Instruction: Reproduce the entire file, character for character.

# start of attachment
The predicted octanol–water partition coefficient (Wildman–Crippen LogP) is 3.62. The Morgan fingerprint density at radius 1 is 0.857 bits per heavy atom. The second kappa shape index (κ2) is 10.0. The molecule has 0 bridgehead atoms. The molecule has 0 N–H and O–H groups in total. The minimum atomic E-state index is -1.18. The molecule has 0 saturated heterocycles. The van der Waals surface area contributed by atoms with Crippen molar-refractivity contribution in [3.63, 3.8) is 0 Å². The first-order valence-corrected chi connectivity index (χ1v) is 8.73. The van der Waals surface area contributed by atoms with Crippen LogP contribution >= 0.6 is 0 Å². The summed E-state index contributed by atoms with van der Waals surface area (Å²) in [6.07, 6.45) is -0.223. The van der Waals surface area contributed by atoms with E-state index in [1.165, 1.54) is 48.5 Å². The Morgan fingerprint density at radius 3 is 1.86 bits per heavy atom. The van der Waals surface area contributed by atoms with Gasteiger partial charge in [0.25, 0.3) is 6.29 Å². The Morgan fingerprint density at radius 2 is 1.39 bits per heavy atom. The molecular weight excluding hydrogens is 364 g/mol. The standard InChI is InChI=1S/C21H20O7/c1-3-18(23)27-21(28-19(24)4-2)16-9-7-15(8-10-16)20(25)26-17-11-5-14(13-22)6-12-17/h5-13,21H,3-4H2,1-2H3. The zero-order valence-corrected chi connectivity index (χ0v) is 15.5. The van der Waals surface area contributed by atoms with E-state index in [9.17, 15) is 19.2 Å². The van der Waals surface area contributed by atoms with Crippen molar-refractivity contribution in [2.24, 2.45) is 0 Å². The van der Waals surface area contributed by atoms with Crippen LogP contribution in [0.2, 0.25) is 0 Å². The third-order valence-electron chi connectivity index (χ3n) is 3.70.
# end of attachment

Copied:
The predicted octanol–water partition coefficient (Wildman–Crippen LogP) is 3.62. The Morgan fingerprint density at radius 1 is 0.857 bits per heavy atom. The second kappa shape index (κ2) is 10.0. The molecule has 0 bridgehead atoms. The molecule has 0 N–H and O–H groups in total. The minimum atomic E-state index is -1.18. The molecule has 0 saturated heterocycles. The van der Waals surface area contributed by atoms with Crippen molar-refractivity contribution in [3.63, 3.8) is 0 Å². The first-order valence-corrected chi connectivity index (χ1v) is 8.73. The van der Waals surface area contributed by atoms with Crippen LogP contribution >= 0.6 is 0 Å². The summed E-state index contributed by atoms with van der Waals surface area (Å²) in [6.07, 6.45) is -0.223. The van der Waals surface area contributed by atoms with E-state index in [1.165, 1.54) is 48.5 Å². The Morgan fingerprint density at radius 3 is 1.86 bits per heavy atom. The van der Waals surface area contributed by atoms with Gasteiger partial charge in [0.25, 0.3) is 6.29 Å². The Morgan fingerprint density at radius 2 is 1.39 bits per heavy atom. The molecular weight excluding hydrogens is 364 g/mol. The standard InChI is InChI=1S/C21H20O7/c1-3-18(23)27-21(28-19(24)4-2)16-9-7-15(8-10-16)20(25)26-17-11-5-14(13-22)6-12-17/h5-13,21H,3-4H2,1-2H3. The zero-order valence-corrected chi connectivity index (χ0v) is 15.5. The van der Waals surface area contributed by atoms with E-state index in [9.17, 15) is 19.2 Å². The van der Waals surface area contributed by atoms with Crippen molar-refractivity contribution in [2.24, 2.45) is 0 Å². The van der Waals surface area contributed by atoms with Crippen LogP contribution in [0.2, 0.25) is 0 Å². The third-order valence-electron chi connectivity index (χ3n) is 3.70.